Precision Engagement

Precision engagement will consist of a system of systems that enables our forces to locate the objective or target, provide responsive command and control, generate the desired effect, assess our level of success, and retain the flexibility to reengage with precision when required. Even from extended ranges, precision engagement will allow us to shape the battlespace, enhancing the protection of our forces. Information operations will tie together high fidelity target acquisition, prioritized requirements, and command and control of joint forces within the  battlespace. This combination will provide a greater assurance of delivering the desired effect, lessen the risk to our forces, and minimize collateral damage. Precision engagement will build on current US advantages in delivery accuracy and low observable technologies. It will use a wide variety of means, including very accurate aerial deliver-ies or air drops, discriminate weapon strikes, and precise, all-weather stand-off capability. Enhanced jointness will ensure reater commonality between Service precision engagement capabilities and provide future joint force commanders with a wider array of responsive, accurate, and flexible options.

Full-Dimensional Protection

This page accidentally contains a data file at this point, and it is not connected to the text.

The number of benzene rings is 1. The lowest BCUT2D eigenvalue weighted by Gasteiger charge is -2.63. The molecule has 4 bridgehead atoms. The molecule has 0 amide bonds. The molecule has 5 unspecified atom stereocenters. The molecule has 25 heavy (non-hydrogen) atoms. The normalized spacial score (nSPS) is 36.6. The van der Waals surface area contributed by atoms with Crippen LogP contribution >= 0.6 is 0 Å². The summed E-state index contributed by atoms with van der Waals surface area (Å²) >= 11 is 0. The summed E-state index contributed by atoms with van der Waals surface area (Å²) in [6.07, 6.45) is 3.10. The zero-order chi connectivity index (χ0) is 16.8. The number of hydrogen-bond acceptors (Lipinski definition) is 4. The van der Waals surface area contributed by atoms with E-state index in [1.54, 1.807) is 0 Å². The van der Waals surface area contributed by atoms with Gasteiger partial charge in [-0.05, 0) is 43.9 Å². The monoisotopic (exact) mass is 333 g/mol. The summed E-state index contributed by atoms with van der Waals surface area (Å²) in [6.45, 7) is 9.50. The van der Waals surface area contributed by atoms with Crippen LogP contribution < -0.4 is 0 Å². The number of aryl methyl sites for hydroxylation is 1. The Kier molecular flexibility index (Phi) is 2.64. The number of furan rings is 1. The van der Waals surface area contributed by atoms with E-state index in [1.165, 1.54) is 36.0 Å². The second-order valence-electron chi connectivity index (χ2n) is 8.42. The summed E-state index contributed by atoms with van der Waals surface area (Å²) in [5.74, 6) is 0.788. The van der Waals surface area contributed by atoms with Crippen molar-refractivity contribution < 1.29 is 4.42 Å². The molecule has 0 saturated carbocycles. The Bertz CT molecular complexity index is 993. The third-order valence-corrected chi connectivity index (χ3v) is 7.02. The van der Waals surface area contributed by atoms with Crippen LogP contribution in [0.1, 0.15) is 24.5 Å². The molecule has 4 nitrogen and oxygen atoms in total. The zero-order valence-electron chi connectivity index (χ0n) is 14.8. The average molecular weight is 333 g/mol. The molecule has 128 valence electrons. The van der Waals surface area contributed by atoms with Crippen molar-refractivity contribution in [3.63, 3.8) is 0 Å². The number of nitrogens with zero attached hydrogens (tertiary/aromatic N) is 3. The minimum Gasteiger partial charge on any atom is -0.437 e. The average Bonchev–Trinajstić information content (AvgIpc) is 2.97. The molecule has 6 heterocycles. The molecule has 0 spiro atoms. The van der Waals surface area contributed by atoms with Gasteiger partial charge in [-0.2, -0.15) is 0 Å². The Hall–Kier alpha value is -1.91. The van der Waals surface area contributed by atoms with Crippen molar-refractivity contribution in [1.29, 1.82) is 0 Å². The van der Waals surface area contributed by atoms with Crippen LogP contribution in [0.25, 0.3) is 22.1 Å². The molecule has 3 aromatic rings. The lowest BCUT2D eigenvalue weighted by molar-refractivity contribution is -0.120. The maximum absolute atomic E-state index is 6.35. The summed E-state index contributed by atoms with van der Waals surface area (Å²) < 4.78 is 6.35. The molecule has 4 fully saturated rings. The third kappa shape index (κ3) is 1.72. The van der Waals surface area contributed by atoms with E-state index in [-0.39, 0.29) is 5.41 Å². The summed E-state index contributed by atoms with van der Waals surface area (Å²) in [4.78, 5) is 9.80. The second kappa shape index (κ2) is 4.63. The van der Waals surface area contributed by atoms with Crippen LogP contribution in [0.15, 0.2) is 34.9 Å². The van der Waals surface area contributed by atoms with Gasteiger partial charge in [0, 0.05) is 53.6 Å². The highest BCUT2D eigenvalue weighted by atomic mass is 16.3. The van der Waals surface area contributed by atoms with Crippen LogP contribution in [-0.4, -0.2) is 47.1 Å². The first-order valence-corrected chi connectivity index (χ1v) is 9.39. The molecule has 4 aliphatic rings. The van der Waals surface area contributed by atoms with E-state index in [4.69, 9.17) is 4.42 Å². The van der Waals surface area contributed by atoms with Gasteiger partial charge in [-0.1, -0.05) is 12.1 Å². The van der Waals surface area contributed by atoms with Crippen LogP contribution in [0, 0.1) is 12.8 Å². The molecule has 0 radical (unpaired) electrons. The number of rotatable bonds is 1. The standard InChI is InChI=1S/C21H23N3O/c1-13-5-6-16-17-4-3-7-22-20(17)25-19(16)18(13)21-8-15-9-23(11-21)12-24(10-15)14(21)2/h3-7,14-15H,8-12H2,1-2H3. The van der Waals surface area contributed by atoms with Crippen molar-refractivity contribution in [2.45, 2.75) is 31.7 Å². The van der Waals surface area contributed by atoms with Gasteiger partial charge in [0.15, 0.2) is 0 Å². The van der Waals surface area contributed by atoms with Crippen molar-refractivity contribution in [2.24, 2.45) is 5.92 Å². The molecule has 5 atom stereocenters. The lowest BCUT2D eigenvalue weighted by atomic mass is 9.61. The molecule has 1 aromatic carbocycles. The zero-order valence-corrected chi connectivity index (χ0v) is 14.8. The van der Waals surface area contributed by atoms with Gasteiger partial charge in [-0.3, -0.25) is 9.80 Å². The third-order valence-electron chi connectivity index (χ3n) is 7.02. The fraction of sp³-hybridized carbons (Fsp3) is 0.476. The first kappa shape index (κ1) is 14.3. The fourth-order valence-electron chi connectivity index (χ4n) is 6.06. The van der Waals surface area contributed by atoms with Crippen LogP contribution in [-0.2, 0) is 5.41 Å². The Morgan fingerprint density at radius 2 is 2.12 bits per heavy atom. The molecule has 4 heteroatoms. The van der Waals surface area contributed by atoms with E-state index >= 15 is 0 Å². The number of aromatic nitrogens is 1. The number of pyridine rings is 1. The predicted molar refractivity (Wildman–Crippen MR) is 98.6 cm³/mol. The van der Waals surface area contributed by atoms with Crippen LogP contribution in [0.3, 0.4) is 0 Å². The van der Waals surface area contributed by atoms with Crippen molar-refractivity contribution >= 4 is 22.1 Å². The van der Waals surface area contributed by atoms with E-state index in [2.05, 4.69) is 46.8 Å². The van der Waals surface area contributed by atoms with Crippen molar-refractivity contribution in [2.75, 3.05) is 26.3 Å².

We must also protect our own forces from the very technologies that we are exploiting. Unless we provide an adequate measure of protection for our forces, these new operational concepts will be highly vulnerable to disruption. We will achieve this required level of protection through the concept called full dimensional protection. The primary prerequisite for full-dimensional protection will be control of the battlespace to ensure our forces can maintain freedom of action during deployment, maneuver and engagement, while providing multi-layered defenses for our forces and facilities at all levels. Full-dimensional protection will enable the effective employment of our forces while degrading opportunities for the enemy. It will be essential, in most cases, for gaining and maintaining the initiative required to execute decisive operations. The concept will be proactive, incorporating both offensive and defensive actions that may extend well into areas of enemy operations. Full-dimensional protection will be built upon information superiority which will provide multidimensional awareness and assessment, as well as identification of all forces in the battlespace. Information warfare will support this effort by protecting our information systems and processes, while denying an adversary the similar capabilities. Upon this information base, we will employ a full array of active and passive measures at multiple echelons. Active measures will include battlespace control opera-tions to guarantee the air, sea, space, and information superiority that is needed to gain the degree of control to accomplish the assigned tasks. Active measures will also include an integrated, in-depth theater air and missile defense that will exploit Service-unique capabilities to detect, identify, locate, track, and deny enemy attacks on our joint forces. Passive measures will